Issue with tourism agency’s fundraising arm prompts corrective legislation
For more than three years, the not-for-profit foundation created to collect private donations for Indiana’s tourism agency has operated without being subject to routine state audits due to a legislative oversight.
Lawmakers are working to correct the situation this year after the Indiana Inspector General’s Office discovered the issue with the foundation that supports the Indiana Destination Development Corp.
The foundation has raised more than $1 million since its inception.
The issue was found after the tourism agency requested a routine advisory opinion from the Inspector General’s office as to whether it could use its own employees to raise money on behalf of the Indiana Destination Development Foundation, according to Sean Gorman, Indiana State Ethics Director at the Office of Inspector General.
While the commission found that IDDC employees can work on behalf of the foundation without violating the state’s code of ethics, it also learned that the not-for-profit was not codified in state law.
“Structurally, it wasn’t created in the same manner as some other state agencies that also have separate foundations,” Gorman said.
Gorman said the IDDC didn’t do anything wrong. “We’re watching the legislation to see how everything plays out,” he added, “but I don’t think there are any concerns from the State Ethics Commission.”
After the oversight was discovered, two lawmakers who sponsored the original legislation creating the IDDC wrote to the State Ethics Commission promising to correct the issue through legislation.
“It has come to our attention that the State Ethics Commission has concerns related to the IDDC’s use of a foundation,” Rep. Mike Karickhoff, R-Kokomo, and Sen. Chip Perfect, R-Lawrenceburg, wrote in a June 23 letter to the commission. “We plan to provide clarity on this issue with legislation during the upcoming 2023 legislative session.”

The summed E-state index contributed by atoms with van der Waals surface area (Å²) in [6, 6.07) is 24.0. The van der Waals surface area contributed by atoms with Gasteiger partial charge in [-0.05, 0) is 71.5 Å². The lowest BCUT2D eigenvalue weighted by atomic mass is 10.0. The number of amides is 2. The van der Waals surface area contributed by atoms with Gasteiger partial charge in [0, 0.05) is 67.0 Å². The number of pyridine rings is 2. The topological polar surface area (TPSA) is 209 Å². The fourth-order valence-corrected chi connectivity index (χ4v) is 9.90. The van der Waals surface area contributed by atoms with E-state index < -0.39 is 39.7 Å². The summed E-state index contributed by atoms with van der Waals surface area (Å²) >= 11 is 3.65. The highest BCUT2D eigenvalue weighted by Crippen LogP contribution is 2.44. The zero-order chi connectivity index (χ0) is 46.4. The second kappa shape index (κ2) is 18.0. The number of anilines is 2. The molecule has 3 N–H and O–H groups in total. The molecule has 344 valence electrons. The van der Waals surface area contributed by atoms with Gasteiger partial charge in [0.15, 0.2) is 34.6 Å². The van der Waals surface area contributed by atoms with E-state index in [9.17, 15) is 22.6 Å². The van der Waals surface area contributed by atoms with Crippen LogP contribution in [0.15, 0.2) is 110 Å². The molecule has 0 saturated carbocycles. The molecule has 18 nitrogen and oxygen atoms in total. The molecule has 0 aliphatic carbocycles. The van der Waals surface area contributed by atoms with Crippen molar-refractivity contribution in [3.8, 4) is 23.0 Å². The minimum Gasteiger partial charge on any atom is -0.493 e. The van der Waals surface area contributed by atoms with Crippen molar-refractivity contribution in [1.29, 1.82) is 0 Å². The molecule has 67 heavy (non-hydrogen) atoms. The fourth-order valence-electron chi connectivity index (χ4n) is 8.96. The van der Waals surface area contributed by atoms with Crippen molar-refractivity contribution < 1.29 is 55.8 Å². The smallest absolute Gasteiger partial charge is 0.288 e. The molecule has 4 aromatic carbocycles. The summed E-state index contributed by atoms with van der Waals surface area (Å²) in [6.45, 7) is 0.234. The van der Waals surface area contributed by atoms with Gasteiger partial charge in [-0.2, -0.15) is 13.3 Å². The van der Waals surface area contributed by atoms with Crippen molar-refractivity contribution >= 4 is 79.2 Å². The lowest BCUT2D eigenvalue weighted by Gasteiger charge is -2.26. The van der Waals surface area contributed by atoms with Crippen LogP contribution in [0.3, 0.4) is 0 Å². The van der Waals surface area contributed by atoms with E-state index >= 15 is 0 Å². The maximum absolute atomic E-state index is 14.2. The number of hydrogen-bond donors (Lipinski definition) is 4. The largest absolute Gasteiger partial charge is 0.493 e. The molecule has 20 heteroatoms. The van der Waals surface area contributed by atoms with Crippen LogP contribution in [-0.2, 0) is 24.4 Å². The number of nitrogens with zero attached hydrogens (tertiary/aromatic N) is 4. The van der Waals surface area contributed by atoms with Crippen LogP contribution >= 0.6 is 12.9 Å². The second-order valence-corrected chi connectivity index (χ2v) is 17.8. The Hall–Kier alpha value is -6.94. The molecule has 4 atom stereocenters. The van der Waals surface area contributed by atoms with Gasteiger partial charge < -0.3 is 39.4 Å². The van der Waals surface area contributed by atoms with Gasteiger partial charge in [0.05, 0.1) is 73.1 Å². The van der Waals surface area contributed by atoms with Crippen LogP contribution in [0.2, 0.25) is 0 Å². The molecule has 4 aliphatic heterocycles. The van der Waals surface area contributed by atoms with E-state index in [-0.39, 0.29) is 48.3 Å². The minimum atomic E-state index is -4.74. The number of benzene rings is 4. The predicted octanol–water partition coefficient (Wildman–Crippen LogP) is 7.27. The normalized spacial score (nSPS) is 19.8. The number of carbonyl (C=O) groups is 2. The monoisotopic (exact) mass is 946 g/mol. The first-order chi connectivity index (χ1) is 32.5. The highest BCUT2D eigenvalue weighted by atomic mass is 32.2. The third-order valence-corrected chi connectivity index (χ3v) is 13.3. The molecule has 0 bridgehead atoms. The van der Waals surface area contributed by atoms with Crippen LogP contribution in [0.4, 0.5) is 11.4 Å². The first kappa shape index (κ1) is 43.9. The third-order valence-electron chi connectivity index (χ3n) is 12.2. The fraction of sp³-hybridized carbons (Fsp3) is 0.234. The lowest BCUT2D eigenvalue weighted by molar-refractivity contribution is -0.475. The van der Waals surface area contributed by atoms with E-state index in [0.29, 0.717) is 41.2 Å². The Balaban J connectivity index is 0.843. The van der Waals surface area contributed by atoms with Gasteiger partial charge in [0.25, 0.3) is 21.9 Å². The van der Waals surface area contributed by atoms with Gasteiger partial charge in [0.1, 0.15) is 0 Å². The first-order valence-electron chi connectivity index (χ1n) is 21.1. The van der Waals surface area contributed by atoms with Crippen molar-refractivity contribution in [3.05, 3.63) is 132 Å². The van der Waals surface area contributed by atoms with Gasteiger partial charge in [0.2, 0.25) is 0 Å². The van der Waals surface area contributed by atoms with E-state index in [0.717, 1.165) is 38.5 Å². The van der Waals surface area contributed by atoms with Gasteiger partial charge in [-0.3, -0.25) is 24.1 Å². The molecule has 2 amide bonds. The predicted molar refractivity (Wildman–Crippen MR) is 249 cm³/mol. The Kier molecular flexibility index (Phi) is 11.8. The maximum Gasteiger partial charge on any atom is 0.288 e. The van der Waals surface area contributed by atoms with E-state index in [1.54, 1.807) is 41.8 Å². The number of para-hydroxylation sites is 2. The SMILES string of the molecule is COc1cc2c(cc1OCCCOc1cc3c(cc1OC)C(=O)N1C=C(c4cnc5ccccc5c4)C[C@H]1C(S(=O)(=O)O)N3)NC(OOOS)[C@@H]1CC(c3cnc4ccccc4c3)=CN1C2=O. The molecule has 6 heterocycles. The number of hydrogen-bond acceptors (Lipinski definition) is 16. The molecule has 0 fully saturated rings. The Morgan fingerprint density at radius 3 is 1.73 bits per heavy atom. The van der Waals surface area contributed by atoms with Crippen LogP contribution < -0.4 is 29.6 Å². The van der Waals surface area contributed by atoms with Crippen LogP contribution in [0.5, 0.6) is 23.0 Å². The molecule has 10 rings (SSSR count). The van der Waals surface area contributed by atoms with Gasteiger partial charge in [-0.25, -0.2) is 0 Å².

That legislation, House Bill 1209, codifies the foundation into state law and requires the not-for-profit to be subject to compliance audits by the State Board of Accounts.
On Tuesday, the House voted 95-1 to advance the clarifying legislation. The bill is now awaiting a committee assignment in the Senate.
The Indiana Destination Development Corporation is a quasi-government entity—similar to the Indiana Economic Development Corp.—that was formed through legislation in 2019. The law dissolved the Indiana Office of Tourism Development and created the IDDC in its place while expanding the agency’s mission to help businesses attract workers and colleges and universities retain graduates.
Karickhoff said the 2019 bill was intended to allow the IDDC to create a foundation to raise private sector dollars similar to the Indiana Economic Development Corporation or the Indiana Department of Natural Resources, which have their own not-for-profit fundraising arms.
With its widening mission, the IDDC is asking the Indiana General Assembly to more than double its state-funded budget over the next two years, requesting a baseline annual budget of $14.8 million in 2024 and 2025 and more than $8 million in additional pass-through funding for entertainment venues, museums and a new tourism bid fun meant to attract more events to the state. Its baseline budget for the current fiscal year is $5.8 million.
Part of that additional funding would also go toward a targeted national media campaign to promote Indiana to non-Hoosiers.
“We would target those states that are losing population now. I’m sure you’ve all heard about California and people leaving in droves,” CEO Elaine Bedel said during a budget hearing before the House Ways and Means Committee. “We want to tell them that Indiana might be a great place for them to come.”
The public-private corporation is behind the $5.6 million “IN Indiana” ad campaign launched in June that was seen as a response to other successful tourism marketing efforts in neighboring Midwestern states, including “Pure Michigan” and Ohio’s “Find It Here.”